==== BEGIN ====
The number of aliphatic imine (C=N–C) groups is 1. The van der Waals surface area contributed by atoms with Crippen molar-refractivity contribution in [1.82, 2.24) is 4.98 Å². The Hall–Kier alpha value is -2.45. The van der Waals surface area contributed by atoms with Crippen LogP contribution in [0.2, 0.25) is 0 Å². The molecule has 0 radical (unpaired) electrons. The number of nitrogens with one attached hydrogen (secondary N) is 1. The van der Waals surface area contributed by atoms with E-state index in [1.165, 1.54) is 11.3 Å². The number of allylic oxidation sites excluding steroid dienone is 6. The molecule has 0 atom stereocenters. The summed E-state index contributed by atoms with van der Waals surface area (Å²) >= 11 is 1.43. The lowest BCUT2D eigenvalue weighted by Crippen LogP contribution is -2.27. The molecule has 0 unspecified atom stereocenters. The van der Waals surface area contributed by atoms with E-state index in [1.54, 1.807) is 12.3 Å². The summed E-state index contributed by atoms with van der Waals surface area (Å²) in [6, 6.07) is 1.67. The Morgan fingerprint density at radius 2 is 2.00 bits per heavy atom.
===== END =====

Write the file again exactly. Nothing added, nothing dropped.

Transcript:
The number of aliphatic imine (C=N–C) groups is 1. The van der Waals surface area contributed by atoms with Crippen molar-refractivity contribution in [1.82, 2.24) is 4.98 Å². The Hall–Kier alpha value is -2.45. The van der Waals surface area contributed by atoms with Crippen LogP contribution in [0.2, 0.25) is 0 Å². The molecule has 0 radical (unpaired) electrons. The number of nitrogens with one attached hydrogen (secondary N) is 1. The van der Waals surface area contributed by atoms with E-state index in [1.165, 1.54) is 11.3 Å². The number of allylic oxidation sites excluding steroid dienone is 6. The molecule has 0 atom stereocenters. The summed E-state index contributed by atoms with van der Waals surface area (Å²) >= 11 is 1.43. The lowest BCUT2D eigenvalue weighted by Crippen LogP contribution is -2.27. The molecule has 0 unspecified atom stereocenters. The van der Waals surface area contributed by atoms with E-state index in [1.54, 1.807) is 12.3 Å². The summed E-state index contributed by atoms with van der Waals surface area (Å²) in [6, 6.07) is 1.67. The Morgan fingerprint density at radius 2 is 2.00 bits per heavy atom.